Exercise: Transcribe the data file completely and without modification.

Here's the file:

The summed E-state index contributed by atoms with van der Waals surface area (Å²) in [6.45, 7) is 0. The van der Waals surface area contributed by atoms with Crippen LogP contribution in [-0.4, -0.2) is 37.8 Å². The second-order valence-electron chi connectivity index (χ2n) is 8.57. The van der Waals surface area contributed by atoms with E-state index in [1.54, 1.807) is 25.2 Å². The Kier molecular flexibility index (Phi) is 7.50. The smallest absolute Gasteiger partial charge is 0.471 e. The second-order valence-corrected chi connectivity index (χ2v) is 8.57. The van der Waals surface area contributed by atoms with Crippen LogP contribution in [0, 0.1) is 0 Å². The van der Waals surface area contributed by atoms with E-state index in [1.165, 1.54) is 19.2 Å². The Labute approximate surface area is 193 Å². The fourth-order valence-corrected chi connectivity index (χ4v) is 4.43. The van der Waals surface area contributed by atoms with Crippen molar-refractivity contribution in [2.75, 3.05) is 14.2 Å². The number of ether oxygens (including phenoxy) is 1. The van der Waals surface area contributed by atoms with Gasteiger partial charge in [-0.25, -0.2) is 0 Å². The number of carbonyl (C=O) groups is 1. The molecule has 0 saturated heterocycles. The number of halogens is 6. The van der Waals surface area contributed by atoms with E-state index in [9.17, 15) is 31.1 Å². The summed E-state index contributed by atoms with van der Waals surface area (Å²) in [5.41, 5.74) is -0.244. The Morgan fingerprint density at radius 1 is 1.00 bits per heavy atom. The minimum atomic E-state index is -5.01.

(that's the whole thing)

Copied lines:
The summed E-state index contributed by atoms with van der Waals surface area (Å²) in [6.45, 7) is 0. The van der Waals surface area contributed by atoms with Crippen LogP contribution in [-0.4, -0.2) is 37.8 Å². The second-order valence-electron chi connectivity index (χ2n) is 8.57. The van der Waals surface area contributed by atoms with E-state index in [1.54, 1.807) is 25.2 Å². The Kier molecular flexibility index (Phi) is 7.50. The smallest absolute Gasteiger partial charge is 0.471 e. The second-order valence-corrected chi connectivity index (χ2v) is 8.57. The van der Waals surface area contributed by atoms with Crippen LogP contribution in [0, 0.1) is 0 Å². The van der Waals surface area contributed by atoms with E-state index in [1.165, 1.54) is 19.2 Å². The Labute approximate surface area is 193 Å². The fourth-order valence-corrected chi connectivity index (χ4v) is 4.43. The van der Waals surface area contributed by atoms with Crippen molar-refractivity contribution in [2.75, 3.05) is 14.2 Å². The number of ether oxygens (including phenoxy) is 1. The van der Waals surface area contributed by atoms with Gasteiger partial charge in [-0.25, -0.2) is 0 Å². The number of carbonyl (C=O) groups is 1. The molecule has 0 saturated heterocycles. The number of halogens is 6. The van der Waals surface area contributed by atoms with E-state index in [9.17, 15) is 31.1 Å². The summed E-state index contributed by atoms with van der Waals surface area (Å²) in [5.41, 5.74) is -0.244. The Morgan fingerprint density at radius 1 is 1.00 bits per heavy atom. The minimum atomic E-state index is -5.01.